The lecture will discuss the introduction of the monumental dome chamber during the Saljuq period (11th–13th centuries) as a major step in the development of mosque architecture. More than a dozen of domed mosques from this period, or significant remains of them, survived in Iran, from where the new type subsequently spread to adjacent regions. The lecture is based on extensive field research, on archival material documenting some buildings before or during extensive restorations, and on research on circumstantial evidence from other buildings, written sources and cultural contexts. It also briefly touches upon the general question how and why the change in building types occurred and – in more detail – addresses questions of design and construction: How did builders design the elevation of a dome chamber? Did they have certain proportions in mind to determine the height of the dome and of wall sections below? Recent publications seem to support this assumption, suggesting that applied geometry, which had made significant progress at the time, played a major role in the design of these buildings. The exact documentation of Saljuq dome chambers with 3D laser scanning permits to test statements on measures on individual examples. The Saljuq-period brick constructions are apparently well thought-out and testify to the ability of their builders in planning, but some features of the conctruction indicate that the construction of monumental domes was still in a phase of experiment, which gave way to more routine building during the 13th to 14th centuries.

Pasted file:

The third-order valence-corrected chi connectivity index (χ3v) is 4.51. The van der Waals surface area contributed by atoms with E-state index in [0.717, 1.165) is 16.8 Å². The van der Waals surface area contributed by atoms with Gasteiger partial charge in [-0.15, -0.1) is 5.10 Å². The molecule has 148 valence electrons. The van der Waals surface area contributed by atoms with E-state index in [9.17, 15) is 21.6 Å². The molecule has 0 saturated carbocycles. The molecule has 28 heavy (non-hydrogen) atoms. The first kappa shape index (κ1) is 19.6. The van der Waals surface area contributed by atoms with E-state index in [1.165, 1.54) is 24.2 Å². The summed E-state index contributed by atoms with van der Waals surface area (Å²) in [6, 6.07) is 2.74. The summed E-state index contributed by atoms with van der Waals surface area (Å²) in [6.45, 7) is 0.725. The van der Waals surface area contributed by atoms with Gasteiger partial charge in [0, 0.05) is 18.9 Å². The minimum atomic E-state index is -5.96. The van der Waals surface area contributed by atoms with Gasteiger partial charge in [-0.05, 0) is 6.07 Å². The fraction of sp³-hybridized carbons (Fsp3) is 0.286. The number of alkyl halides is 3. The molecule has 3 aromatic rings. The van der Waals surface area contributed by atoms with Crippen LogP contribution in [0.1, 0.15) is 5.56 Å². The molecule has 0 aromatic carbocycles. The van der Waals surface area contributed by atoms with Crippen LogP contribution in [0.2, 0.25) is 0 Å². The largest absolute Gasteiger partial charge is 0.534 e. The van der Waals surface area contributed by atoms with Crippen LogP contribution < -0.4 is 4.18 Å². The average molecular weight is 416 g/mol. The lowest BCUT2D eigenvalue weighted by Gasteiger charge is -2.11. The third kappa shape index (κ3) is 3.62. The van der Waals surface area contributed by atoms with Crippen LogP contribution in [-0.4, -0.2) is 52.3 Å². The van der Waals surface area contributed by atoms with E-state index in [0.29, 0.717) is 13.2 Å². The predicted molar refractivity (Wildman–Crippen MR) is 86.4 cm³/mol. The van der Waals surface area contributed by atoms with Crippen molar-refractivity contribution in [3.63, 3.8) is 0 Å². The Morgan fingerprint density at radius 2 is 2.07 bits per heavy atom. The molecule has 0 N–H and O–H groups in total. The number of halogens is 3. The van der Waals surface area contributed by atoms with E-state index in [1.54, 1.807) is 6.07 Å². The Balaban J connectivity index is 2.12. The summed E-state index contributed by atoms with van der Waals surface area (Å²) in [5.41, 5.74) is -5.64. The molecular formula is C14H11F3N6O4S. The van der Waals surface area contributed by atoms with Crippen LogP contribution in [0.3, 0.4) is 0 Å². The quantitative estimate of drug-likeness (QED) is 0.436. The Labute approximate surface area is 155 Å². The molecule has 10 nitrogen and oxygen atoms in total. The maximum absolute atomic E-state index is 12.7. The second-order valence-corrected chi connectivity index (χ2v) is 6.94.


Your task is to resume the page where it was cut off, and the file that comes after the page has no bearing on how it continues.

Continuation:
Lorenz Korn graduated from University of Tübingen with an M.A. in Islamic Studies (Art History and Political Sciences) and from University of Oxford with an M.St. in Islamic Art and Archaeology. He did his PhD at the University with a study on building activities under Ayyubid dynasty in Egypt and Syria (12th–13th centuries). After completing a postdoctoral fellowship at the Aga Khan Center for Islamic Architecture at Harvard University he has worked in several research projects on Islamic architecture, on the relation between coinage and metalwork in Eastern Iran, and on the development of oases in Oman. Since 2003 he holds a professorship of Islamic Art and Archaeology at the University of Bamberg. His research focuses on the history of architecture in the heartlands of Islam (10th–16th centuries), on metalwork, Arabic epigraphy, and on religious symbols of Islam.
The lecture by Prof Lorenz Korn will be held in person in Zeichensaal, Lehrgebäude 2C, ground floor, at BTU Cottbus-Senftenberg. It can also be followed online via zoom. The link for online-participation will be available on the homepage of RTG on the day of the lecture.
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